Belushi observes that, when you hear a woman describing a man in only good ways, she’s a widow talking about her late husband. Well, actually she might also be talking about a departed friend or relative...but it’s true that prudent women are cautious about describing how anyone “is” while the person is still living. What s/he “is” might change. However, smart women don’t talk about their men’s shortcomings, either. I know it’s hard for anyone in Hollywood to imagine, but some of us just don’t talk much about one living, present-time friend to another one, period.
        
Warning: Relationship Sermon ahead...Regular readers know I’ve mentioned, once or twice a year, having a Significant Other, whom I met early in the second year after my husband died. From the fact that he’s still a Significant Other, and not yet a husband, you can tell that he has a lot going for him despite some imperfection in the relationship. From the fact that I usually describe my husband as perfect-for-me except for his literally fatal hypertension, you can tell that he was a tough act to follow. Therefore you can tell that I see much that is admirable in my Significant Other. You don’t need to hear stories about him. He’s still alive; his stories aren’t over yet, so who knows how they’ll “really” turn out in the end.
        
Let’s just say that, if we don’t believe a man is kind and gentle and so on, or if the children and animals we know don’t agree with us about that, that’s a good reason not to touch him. No matter how “powerful, passionate, confident,”  or talented, hardworking, successful, or handsome, or debonair, or let’s-face-it rich, he might be. If you want a real marriage, you may have to wait until you’re 25 or 30, which is a good idea in any case, but you have to hold out for a man who’s powerful and nurturing and passionate and polite and successful and sweet and sophisticated and your best friend. Likewise, men usually have to wait until they’re 25 or 30 to find a woman who’s kind and honest and faithful and passionate and sensible and amusing and depression-free and successful and their best friend. People like that do exist but it’s hard to pick them out in a crowd of cute, half-grown, hormone-saturated college kids, who haven't lived long enough to become very powerful or passionate or nurturing anyway.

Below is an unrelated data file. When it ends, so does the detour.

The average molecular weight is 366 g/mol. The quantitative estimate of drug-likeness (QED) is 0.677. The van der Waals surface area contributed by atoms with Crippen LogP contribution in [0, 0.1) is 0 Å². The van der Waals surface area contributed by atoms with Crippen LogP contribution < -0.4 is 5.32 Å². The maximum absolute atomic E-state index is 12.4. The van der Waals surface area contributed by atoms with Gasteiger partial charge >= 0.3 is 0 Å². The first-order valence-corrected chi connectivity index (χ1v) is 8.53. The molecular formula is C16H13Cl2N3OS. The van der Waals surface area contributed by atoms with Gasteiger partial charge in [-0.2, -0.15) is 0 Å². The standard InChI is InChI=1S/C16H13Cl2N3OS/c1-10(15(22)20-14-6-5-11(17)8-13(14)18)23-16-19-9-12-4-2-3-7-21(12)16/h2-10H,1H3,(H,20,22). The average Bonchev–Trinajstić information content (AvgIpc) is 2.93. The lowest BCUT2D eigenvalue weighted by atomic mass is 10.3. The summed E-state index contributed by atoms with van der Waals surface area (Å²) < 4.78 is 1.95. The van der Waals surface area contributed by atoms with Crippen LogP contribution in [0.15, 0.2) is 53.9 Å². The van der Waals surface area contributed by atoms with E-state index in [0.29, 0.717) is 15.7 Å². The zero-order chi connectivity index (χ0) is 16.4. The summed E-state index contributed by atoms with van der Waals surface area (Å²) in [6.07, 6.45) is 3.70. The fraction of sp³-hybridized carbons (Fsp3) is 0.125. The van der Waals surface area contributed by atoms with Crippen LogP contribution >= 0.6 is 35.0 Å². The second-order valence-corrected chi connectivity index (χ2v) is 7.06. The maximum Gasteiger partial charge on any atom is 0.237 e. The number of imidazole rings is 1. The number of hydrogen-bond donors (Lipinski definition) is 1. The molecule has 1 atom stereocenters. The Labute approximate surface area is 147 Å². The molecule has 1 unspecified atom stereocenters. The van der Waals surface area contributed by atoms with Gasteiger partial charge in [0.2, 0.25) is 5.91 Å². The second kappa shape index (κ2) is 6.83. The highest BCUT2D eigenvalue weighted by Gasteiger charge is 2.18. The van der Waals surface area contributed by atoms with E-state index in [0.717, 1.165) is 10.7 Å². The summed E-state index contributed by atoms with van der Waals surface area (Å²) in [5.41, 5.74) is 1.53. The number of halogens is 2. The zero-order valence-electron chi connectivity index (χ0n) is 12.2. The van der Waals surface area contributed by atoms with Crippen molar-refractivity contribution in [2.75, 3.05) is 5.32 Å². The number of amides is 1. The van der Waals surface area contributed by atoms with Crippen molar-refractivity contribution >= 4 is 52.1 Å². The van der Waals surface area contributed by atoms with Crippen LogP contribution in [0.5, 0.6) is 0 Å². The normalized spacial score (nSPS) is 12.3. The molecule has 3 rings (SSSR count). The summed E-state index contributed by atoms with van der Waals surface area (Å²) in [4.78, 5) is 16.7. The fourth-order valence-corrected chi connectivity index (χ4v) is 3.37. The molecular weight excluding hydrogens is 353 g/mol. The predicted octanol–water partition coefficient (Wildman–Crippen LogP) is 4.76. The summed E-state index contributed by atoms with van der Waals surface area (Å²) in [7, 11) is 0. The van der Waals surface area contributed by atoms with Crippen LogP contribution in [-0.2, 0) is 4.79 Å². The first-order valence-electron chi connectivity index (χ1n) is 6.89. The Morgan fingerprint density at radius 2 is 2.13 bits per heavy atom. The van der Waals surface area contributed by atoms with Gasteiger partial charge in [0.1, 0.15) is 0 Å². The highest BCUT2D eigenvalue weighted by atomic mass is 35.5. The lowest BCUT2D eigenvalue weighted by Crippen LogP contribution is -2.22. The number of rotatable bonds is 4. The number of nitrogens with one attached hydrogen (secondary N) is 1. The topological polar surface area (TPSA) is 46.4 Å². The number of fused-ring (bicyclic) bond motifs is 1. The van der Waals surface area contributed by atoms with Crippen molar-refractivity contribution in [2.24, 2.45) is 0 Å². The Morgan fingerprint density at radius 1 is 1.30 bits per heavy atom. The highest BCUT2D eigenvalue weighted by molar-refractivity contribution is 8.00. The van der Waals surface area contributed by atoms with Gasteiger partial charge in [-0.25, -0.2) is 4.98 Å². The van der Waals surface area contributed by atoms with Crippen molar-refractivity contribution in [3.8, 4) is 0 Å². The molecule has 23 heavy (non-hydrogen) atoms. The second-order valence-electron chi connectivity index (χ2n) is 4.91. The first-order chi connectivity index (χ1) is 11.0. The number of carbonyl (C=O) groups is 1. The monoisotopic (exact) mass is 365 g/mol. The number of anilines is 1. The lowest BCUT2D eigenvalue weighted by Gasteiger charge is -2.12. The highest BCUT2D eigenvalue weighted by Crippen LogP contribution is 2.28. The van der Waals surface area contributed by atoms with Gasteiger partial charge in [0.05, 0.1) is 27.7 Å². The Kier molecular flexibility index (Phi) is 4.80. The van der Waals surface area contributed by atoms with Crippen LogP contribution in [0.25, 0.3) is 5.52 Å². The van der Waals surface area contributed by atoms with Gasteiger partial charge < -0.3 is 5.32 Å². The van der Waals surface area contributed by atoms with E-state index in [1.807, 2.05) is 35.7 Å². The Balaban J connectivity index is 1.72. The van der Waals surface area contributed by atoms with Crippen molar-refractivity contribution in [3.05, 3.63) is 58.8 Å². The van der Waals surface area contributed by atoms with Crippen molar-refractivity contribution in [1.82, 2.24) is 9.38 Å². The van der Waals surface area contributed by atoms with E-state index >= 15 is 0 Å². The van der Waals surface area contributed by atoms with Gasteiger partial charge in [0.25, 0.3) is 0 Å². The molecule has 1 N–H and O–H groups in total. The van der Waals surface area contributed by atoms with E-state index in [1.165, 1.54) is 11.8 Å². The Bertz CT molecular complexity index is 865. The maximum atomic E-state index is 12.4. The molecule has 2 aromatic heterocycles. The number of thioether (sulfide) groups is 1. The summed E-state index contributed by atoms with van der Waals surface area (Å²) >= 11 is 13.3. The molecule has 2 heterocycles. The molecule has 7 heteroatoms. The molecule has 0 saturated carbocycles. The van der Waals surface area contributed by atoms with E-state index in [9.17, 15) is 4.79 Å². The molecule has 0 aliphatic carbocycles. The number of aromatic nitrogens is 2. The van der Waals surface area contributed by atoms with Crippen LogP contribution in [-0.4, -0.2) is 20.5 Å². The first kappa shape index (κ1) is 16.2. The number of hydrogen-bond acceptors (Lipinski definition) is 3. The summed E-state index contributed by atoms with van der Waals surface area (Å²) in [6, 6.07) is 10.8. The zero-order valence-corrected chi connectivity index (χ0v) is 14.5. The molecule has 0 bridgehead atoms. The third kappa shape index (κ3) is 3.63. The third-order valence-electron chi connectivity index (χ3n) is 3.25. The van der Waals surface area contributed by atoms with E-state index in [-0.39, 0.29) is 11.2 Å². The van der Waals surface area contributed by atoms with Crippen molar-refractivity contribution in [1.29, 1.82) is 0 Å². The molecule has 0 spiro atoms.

And here’s a free clue for guys who may want to read Real Men Don’t Apologize: the less sex with all the Ms. or Mr. Wrongs in this world you’ve had, the better it is for your eventual real marriage, even if you’re male. Shapely, passionate, honest, mentally healthy women don’t sleep with guys we don’t trust.
        
For me, personally, if a guy doesn’t give me his home phone number first, that’s a red flag. Maybe he doesn’t have a home. Maybe his phone’s been disconnected.  Maybe he has a phone and another woman picks it up. The fact that he’s given me his home phone number in no way implies that I intend to ask him for a date. The way he shows that he’s pursuing me is a big part of a man’s sex appeal. If I do call a man at home, it’s work-related. But if he doesn’t want to be called at home, he’s certainly not welcome to call me.
        
Well, I’m funny that way. Odd. Oldfashioned. Religious, even. But, not to identify any specific couples here, among people I know, the more odd and oldfashioned and religious they are about sex, the longer they stay married. You can be the king or queen of popularity in high school, sleep with two thousand different people, be a player of the game, or you can be the love of someone’s life and still feel like flirting and cuddling after sixty years together—which is the norm in my family. Most people seem to get to choose one.
        
And the people who opt for the real marriage aren’t the ones spouting this “lover or friend” kind of talk. I don’t know where that came from. I know I don’t relate to it. How could sane, sober people ever sleep together if they weren’t each other’s best friends?
        
Belushi mentions the way people in their twenties tend to think they’re looking for someone different from their family of origin—fresh, exciting DNA—and then, in their learned behavior, end up replicating the relationships they had with their parents. (Freud thought relationships with the opposite-sex parent were more interesting; more recent research shows that most of us learn our social behavior from both parents, and are therefore likely to wind up replicating the dysfunctional relationships we may have had with either parent.) People who read psychology in their twenties, and get married in their thirties, have time to sort this one out.